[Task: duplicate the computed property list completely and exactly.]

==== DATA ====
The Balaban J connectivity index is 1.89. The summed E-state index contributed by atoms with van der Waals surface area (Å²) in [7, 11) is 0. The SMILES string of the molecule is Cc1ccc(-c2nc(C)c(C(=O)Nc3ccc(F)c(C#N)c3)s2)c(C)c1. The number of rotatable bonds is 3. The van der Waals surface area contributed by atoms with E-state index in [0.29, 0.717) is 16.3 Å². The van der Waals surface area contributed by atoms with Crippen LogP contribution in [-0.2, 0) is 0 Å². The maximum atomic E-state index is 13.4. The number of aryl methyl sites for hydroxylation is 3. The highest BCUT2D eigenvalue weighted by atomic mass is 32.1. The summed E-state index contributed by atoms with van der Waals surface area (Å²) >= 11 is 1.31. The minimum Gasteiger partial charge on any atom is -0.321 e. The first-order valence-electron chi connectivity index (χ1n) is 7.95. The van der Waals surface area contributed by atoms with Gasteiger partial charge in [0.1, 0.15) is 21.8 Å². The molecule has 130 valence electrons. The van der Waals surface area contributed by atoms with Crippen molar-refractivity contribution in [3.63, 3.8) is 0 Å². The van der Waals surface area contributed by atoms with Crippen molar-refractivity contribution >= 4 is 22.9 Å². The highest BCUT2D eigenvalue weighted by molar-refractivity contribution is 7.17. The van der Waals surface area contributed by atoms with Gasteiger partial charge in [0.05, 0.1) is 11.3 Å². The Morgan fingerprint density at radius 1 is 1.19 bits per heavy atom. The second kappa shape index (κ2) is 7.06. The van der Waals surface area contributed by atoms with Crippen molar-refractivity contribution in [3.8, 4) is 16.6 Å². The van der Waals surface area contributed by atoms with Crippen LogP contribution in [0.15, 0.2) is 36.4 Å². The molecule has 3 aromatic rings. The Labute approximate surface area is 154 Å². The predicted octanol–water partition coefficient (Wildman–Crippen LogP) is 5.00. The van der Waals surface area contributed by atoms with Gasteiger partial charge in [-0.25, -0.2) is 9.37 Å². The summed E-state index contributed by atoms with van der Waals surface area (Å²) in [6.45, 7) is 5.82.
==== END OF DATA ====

The Balaban J connectivity index is 1.89. The summed E-state index contributed by atoms with van der Waals surface area (Å²) in [7, 11) is 0. The SMILES string of the molecule is Cc1ccc(-c2nc(C)c(C(=O)Nc3ccc(F)c(C#N)c3)s2)c(C)c1. The number of rotatable bonds is 3. The van der Waals surface area contributed by atoms with E-state index in [0.29, 0.717) is 16.3 Å². The van der Waals surface area contributed by atoms with Crippen LogP contribution in [-0.2, 0) is 0 Å². The maximum atomic E-state index is 13.4. The number of aryl methyl sites for hydroxylation is 3. The highest BCUT2D eigenvalue weighted by atomic mass is 32.1. The summed E-state index contributed by atoms with van der Waals surface area (Å²) >= 11 is 1.31. The minimum Gasteiger partial charge on any atom is -0.321 e. The first-order valence-electron chi connectivity index (χ1n) is 7.95. The van der Waals surface area contributed by atoms with Gasteiger partial charge in [0.1, 0.15) is 21.8 Å². The molecule has 130 valence electrons. The van der Waals surface area contributed by atoms with Crippen molar-refractivity contribution in [3.63, 3.8) is 0 Å². The van der Waals surface area contributed by atoms with Crippen molar-refractivity contribution >= 4 is 22.9 Å². The highest BCUT2D eigenvalue weighted by molar-refractivity contribution is 7.17. The van der Waals surface area contributed by atoms with Gasteiger partial charge in [0.05, 0.1) is 11.3 Å². The Morgan fingerprint density at radius 1 is 1.19 bits per heavy atom. The second kappa shape index (κ2) is 7.06. The van der Waals surface area contributed by atoms with Crippen molar-refractivity contribution in [3.8, 4) is 16.6 Å². The van der Waals surface area contributed by atoms with Crippen LogP contribution in [0.15, 0.2) is 36.4 Å². The molecule has 3 aromatic rings. The Labute approximate surface area is 154 Å². The predicted octanol–water partition coefficient (Wildman–Crippen LogP) is 5.00. The van der Waals surface area contributed by atoms with Gasteiger partial charge in [-0.25, -0.2) is 9.37 Å². The summed E-state index contributed by atoms with van der Waals surface area (Å²) in [6.45, 7) is 5.82.